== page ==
Chelmsford's two tallest buildings are Melbourne Court built in 1962 in Melbourne Avenue, locally known as Melbourne flats, and the new development completed in 2007, the 13-floor "Kings Tower" in Duke Street. They share the same height of . The tallest structure by far in the Chelmsford area is the former Chain Home radar tower in the urban village Great Baddowmarker which rises to . It originally stood at Canewdonmarker but was reassembled in Chelmsford in 1959 and is the only Chain Home tower still in its original unmodified form in the UK. It is a highly visible landmark throughout the town and surrounding area.

The Shire Hall is situated at the top of the High Street. Opened in July 1791 and built by local Architect and Essex County Surveyor John Johnson, it features a Portland Stone façade. One of the oldest and most prominent buildings in Chelmsford, it was built as a courthouse, which it has remained to this day.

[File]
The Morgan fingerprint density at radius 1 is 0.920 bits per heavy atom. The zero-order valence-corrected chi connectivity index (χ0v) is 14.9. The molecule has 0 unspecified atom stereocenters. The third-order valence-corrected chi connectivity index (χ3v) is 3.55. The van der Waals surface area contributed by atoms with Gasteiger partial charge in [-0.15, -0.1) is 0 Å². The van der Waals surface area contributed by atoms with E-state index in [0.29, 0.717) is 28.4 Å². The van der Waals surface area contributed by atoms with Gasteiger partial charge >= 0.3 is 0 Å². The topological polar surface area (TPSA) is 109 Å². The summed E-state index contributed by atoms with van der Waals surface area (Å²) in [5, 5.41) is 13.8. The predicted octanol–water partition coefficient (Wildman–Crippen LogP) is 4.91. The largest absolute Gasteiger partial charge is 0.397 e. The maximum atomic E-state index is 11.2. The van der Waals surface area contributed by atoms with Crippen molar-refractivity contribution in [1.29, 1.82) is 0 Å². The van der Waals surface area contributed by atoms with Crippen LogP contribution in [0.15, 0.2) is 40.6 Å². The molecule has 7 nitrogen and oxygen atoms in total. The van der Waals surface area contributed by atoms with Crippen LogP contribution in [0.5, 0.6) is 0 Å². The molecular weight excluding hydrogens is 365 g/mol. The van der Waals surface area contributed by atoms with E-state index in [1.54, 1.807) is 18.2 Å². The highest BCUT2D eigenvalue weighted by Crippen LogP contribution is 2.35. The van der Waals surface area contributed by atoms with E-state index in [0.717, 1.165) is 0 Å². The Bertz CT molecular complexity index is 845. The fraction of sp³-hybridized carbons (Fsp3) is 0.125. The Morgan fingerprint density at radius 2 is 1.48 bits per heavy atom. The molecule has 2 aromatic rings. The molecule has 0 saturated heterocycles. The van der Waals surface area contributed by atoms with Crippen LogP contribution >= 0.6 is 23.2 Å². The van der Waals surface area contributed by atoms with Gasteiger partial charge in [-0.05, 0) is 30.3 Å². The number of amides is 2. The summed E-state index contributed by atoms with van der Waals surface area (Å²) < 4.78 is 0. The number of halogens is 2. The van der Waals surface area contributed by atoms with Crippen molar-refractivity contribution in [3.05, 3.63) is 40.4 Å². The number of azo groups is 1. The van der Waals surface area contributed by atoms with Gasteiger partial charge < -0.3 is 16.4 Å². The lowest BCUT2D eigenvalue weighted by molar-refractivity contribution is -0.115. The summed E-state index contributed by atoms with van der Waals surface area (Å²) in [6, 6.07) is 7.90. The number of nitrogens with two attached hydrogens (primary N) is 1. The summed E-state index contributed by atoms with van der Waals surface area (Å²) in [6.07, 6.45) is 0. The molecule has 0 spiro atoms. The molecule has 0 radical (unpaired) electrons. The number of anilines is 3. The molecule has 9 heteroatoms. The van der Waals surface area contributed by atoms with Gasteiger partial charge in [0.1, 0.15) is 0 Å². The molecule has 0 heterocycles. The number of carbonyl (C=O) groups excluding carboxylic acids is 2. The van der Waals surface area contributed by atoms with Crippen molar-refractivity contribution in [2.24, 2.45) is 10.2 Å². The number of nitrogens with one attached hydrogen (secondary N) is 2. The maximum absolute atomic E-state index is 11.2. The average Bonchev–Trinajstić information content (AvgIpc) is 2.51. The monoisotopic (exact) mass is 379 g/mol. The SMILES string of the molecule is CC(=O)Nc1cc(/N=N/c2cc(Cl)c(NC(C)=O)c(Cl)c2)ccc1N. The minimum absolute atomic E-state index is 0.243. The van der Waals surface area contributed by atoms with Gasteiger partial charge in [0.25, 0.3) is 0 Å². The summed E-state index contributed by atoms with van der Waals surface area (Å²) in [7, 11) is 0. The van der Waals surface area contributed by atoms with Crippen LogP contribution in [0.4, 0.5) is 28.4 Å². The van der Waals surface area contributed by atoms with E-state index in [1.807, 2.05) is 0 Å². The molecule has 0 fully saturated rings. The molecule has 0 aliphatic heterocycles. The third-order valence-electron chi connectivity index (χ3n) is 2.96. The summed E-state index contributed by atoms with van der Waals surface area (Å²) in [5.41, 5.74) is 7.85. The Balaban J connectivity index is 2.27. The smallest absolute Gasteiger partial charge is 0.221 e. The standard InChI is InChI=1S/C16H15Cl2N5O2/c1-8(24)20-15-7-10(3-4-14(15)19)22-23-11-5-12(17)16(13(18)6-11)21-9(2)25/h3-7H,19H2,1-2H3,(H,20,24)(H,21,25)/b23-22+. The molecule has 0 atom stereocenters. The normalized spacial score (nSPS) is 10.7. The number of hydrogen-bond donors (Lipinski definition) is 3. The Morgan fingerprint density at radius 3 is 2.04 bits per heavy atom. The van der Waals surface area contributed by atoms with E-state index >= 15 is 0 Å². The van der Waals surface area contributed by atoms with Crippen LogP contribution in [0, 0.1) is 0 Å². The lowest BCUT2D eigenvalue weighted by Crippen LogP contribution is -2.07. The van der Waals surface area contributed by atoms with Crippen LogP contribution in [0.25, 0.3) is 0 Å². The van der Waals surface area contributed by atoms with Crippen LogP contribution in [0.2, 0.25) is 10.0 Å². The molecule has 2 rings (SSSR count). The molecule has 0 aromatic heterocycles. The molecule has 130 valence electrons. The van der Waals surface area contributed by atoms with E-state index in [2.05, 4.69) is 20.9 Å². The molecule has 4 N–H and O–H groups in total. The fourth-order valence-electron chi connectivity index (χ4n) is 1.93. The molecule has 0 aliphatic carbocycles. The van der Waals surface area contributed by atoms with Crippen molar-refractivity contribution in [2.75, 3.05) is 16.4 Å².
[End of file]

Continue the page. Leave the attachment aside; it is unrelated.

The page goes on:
Chelmsford Prisonmarker is a male prison and Young Offenders Institution, constructed in Chelmsford in 1830. The 1979 film special of the TV series Porridge was filmed largely on location at Chelmsford Prison (while it was closed for repairs after a fire). The prison itself courted controversy for many years for its poor conditions, and was branded one of the worst jails in the country by the Chief Inspector of Prisons in 2003.

Hylands House and Park just to the west of the town is a country house and parkland, saved from dereliction and purchased by the local council in 1966 after the death of the last private owner. Much damaged by fire and vandalism by the time of the sale, the house has now been completely restored by Chelmsford Borough Council. The house dates originally from 1730, and the park, currently was landscaped by Humphry Repton. It is open to the public and used for a wide range of community events, including the annual music festival V Festival. It is also available for weddings and other private hires including conferences etc.